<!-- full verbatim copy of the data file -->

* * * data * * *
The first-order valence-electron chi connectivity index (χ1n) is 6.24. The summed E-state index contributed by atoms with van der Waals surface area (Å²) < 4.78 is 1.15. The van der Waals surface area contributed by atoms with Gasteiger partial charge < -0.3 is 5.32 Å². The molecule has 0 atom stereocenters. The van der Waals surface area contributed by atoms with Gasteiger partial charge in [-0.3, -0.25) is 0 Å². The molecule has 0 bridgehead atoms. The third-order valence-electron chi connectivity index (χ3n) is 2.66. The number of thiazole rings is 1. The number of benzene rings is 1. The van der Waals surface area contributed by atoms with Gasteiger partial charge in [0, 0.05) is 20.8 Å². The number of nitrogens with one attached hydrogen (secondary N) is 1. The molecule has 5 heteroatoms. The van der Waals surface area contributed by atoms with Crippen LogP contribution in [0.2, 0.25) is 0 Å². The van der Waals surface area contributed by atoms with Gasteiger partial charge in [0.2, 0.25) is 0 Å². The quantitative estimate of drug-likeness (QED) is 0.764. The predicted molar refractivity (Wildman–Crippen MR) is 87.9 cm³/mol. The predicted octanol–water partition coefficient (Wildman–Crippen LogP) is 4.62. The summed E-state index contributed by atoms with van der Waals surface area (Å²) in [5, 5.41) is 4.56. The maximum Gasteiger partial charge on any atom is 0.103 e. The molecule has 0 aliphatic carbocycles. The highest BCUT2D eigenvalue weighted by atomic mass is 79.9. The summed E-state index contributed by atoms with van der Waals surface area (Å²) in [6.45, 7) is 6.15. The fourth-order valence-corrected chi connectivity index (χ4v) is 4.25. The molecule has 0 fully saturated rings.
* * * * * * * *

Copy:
The first-order valence-electron chi connectivity index (χ1n) is 6.24. The summed E-state index contributed by atoms with van der Waals surface area (Å²) < 4.78 is 1.15. The van der Waals surface area contributed by atoms with Gasteiger partial charge < -0.3 is 5.32 Å². The molecule has 0 atom stereocenters. The van der Waals surface area contributed by atoms with Gasteiger partial charge in [-0.3, -0.25) is 0 Å². The molecule has 0 bridgehead atoms. The third-order valence-electron chi connectivity index (χ3n) is 2.66. The number of thiazole rings is 1. The number of benzene rings is 1. The van der Waals surface area contributed by atoms with Gasteiger partial charge in [0, 0.05) is 20.8 Å². The number of nitrogens with one attached hydrogen (secondary N) is 1. The molecule has 5 heteroatoms. The van der Waals surface area contributed by atoms with Crippen LogP contribution in [0.2, 0.25) is 0 Å². The van der Waals surface area contributed by atoms with Gasteiger partial charge in [0.2, 0.25) is 0 Å². The quantitative estimate of drug-likeness (QED) is 0.764. The predicted molar refractivity (Wildman–Crippen MR) is 87.9 cm³/mol. The predicted octanol–water partition coefficient (Wildman–Crippen LogP) is 4.62. The summed E-state index contributed by atoms with van der Waals surface area (Å²) in [5, 5.41) is 4.56. The maximum Gasteiger partial charge on any atom is 0.103 e. The molecule has 0 aliphatic carbocycles. The highest BCUT2D eigenvalue weighted by atomic mass is 79.9. The summed E-state index contributed by atoms with van der Waals surface area (Å²) in [6.45, 7) is 6.15. The fourth-order valence-corrected chi connectivity index (χ4v) is 4.25. The molecule has 0 fully saturated rings.